Interstellar Cinderella and Angel Catbird

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I have been unfortunate enough to catch a cold. Bah. It’s been a couple years since the last time I had a cold so I suppose I was due. So far it amounts to a really sore throat and a stuffed up head. Just enough to be miserable and feel sorry for myself but not enough to try and make others feel bad for me. That means it is a perfect night to write about graphic stories!

cover artI borrowed Interstellar Cinderella by Meg Hunt from the library because I thought it was a graphic novel/comic but it turned out to be a children’s picture book. Not having children of my own or friends with small children, it has been forever since I have read a children’s picture book. And now, if the need for a gift arises, this is the book I will give the parent/child because it is totally awesome!

Cinderella lives with her stepmother and step-sisters on a small planetoid and spends her time with her robot mouse, dreaming of fixing fancy rockets. She studies mechanics and fixes all the household appliances and eventually is told to repair the family spaceship so her step-sisters can go to the Prince’s Royal Space Parade. Cinderella, of course, does not get to go.

But her fairy godmother shows up and gives her a fancy spaceship and top-notch tools and away she flies. When the Prince’s ship breaks down in the middle of the parade, Cinderella is quickly on the scene to save the day. The Prince falls in love, Cinderella has to make her escape by midnight but leaves behind one of her tools. The Prince begins a search far and wide for the woman who can use the tool to fix something on his ship.

Fast forward, Cinderella appears and fixes the ship and the Prince asks her to marry him. Cinderella refuses! She counters with being the chief mechanic of the Prince’s rocket fleet and lives happily ever after fixing fancy rockets like she had always dreamed of doing.

It is a delightful book with rhymes, a lovely twist to the story, and wonderful art. Check it out sometime!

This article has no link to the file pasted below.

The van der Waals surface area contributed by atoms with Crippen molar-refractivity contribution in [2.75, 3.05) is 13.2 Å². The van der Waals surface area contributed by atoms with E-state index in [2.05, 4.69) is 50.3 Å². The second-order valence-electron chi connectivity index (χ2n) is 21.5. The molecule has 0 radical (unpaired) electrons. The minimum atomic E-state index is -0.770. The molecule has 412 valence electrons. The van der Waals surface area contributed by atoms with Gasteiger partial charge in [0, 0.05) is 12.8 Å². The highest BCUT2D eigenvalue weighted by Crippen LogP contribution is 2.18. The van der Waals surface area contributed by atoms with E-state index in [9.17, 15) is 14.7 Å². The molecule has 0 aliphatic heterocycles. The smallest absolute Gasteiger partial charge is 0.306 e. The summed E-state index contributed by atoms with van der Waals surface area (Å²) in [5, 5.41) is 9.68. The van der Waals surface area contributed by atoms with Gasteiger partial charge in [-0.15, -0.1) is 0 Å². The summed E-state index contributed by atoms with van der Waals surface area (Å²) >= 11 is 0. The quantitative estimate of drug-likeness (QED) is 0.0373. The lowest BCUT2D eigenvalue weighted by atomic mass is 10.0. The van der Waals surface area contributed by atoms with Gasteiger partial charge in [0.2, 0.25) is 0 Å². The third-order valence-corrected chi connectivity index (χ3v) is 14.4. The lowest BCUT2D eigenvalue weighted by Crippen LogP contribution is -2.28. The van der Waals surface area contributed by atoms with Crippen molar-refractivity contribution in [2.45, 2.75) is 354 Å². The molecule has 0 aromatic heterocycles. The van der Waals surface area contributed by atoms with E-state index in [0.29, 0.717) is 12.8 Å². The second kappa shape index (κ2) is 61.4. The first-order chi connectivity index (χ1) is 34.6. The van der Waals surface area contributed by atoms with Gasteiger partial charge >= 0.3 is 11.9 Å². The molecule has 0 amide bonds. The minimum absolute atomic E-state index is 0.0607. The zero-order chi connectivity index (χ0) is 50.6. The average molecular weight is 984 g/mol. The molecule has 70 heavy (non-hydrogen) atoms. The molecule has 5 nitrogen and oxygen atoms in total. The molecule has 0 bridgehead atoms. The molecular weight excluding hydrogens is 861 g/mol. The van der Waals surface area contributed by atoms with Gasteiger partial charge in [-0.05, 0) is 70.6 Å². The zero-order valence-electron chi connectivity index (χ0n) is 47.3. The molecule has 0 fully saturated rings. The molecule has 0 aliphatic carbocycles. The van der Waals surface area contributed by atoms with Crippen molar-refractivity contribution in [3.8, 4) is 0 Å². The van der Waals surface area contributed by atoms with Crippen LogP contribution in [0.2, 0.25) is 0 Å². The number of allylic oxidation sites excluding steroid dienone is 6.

Then there is Angel Catbird a graphic novel by Margaret Atwood. It is so over-the-top silly that if it weren’t by Atwood it would be just plain dumb. But when you are a famous, well-established writer, you get the privilege of playing around. Atwood is clearly enjoying herself too. She has a funny introduction talking about her personal history with comics, both reading and writing them. She explains how Angel Catbird came into being and why her superhero is a cross between a human, a cat and an owl.

Angel is, like many superheroes, the result of science gone wrong — or right depending on your perspective. The book is filled with cat puns and a running commentary on the bottom of the page about how it is bad to allow your cats to go outdoors and how many birds are killed by housecats every year and why that is bad and go to a particular website for more information and take the pledge to keep your housecat in the house.

The art is wonderful and there is an amusing story in Atwood’s introduction that she and the artists had regarding Angel’s pants and what they should look like. This being a comic, there is an evil villain, explosions, a secret group of half cat – half humans, and a good many comic tropes you have come to know and love. And, like a good comic, it ends on a cliff-hanger so I will have to buy the next issue come February 2017.